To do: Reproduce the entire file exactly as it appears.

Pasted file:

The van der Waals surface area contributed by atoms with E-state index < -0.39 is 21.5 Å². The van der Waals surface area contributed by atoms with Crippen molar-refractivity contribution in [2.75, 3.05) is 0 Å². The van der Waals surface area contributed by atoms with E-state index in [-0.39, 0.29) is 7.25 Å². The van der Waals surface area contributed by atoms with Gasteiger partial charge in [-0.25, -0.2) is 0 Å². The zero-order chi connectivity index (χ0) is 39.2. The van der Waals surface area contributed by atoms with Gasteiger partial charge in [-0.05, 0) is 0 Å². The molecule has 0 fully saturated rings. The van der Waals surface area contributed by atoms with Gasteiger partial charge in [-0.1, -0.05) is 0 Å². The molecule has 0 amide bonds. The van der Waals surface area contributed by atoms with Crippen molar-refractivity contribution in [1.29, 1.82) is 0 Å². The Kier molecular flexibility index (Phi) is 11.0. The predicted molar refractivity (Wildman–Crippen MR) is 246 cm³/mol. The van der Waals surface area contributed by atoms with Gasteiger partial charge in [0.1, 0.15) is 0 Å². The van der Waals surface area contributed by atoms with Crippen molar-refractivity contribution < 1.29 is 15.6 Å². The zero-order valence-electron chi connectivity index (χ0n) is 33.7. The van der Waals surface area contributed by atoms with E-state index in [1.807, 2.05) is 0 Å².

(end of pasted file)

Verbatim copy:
The van der Waals surface area contributed by atoms with E-state index < -0.39 is 21.5 Å². The van der Waals surface area contributed by atoms with Crippen molar-refractivity contribution in [2.75, 3.05) is 0 Å². The van der Waals surface area contributed by atoms with E-state index in [-0.39, 0.29) is 7.25 Å². The van der Waals surface area contributed by atoms with Gasteiger partial charge in [-0.25, -0.2) is 0 Å². The zero-order chi connectivity index (χ0) is 39.2. The van der Waals surface area contributed by atoms with Gasteiger partial charge in [-0.05, 0) is 0 Å². The molecule has 0 fully saturated rings. The van der Waals surface area contributed by atoms with Gasteiger partial charge in [-0.1, -0.05) is 0 Å². The molecule has 0 amide bonds. The van der Waals surface area contributed by atoms with Crippen molar-refractivity contribution in [1.29, 1.82) is 0 Å². The Kier molecular flexibility index (Phi) is 11.0. The predicted molar refractivity (Wildman–Crippen MR) is 246 cm³/mol. The van der Waals surface area contributed by atoms with Gasteiger partial charge in [0.1, 0.15) is 0 Å². The van der Waals surface area contributed by atoms with Crippen molar-refractivity contribution < 1.29 is 15.6 Å². The zero-order valence-electron chi connectivity index (χ0n) is 33.7. The van der Waals surface area contributed by atoms with E-state index in [1.807, 2.05) is 0 Å².